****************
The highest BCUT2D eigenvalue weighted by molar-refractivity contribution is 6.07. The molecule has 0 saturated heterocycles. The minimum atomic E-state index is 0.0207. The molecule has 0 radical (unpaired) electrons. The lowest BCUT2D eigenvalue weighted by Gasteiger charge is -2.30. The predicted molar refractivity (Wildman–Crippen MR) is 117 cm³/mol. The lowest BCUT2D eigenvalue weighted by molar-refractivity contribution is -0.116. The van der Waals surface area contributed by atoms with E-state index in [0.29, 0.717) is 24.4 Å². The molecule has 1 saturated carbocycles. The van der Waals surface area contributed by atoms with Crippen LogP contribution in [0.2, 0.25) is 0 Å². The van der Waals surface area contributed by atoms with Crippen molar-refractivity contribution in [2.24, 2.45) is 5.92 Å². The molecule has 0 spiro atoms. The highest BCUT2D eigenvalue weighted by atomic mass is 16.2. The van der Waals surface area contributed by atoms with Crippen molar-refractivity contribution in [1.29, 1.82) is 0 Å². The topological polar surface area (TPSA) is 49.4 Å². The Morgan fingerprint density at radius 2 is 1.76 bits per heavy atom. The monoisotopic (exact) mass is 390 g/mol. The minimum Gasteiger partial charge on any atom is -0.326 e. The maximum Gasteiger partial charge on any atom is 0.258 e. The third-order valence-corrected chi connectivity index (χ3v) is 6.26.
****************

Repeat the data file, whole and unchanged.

The highest BCUT2D eigenvalue weighted by molar-refractivity contribution is 6.07. The molecule has 0 saturated heterocycles. The minimum atomic E-state index is 0.0207. The molecule has 0 radical (unpaired) electrons. The lowest BCUT2D eigenvalue weighted by Gasteiger charge is -2.30. The predicted molar refractivity (Wildman–Crippen MR) is 117 cm³/mol. The lowest BCUT2D eigenvalue weighted by molar-refractivity contribution is -0.116. The van der Waals surface area contributed by atoms with E-state index in [0.29, 0.717) is 24.4 Å². The molecule has 1 saturated carbocycles. The van der Waals surface area contributed by atoms with Crippen LogP contribution in [0.2, 0.25) is 0 Å². The van der Waals surface area contributed by atoms with Crippen molar-refractivity contribution in [2.24, 2.45) is 5.92 Å². The molecule has 0 spiro atoms. The highest BCUT2D eigenvalue weighted by atomic mass is 16.2. The van der Waals surface area contributed by atoms with Crippen molar-refractivity contribution in [1.29, 1.82) is 0 Å². The topological polar surface area (TPSA) is 49.4 Å². The Morgan fingerprint density at radius 2 is 1.76 bits per heavy atom. The monoisotopic (exact) mass is 390 g/mol. The minimum Gasteiger partial charge on any atom is -0.326 e. The maximum Gasteiger partial charge on any atom is 0.258 e. The third-order valence-corrected chi connectivity index (χ3v) is 6.26.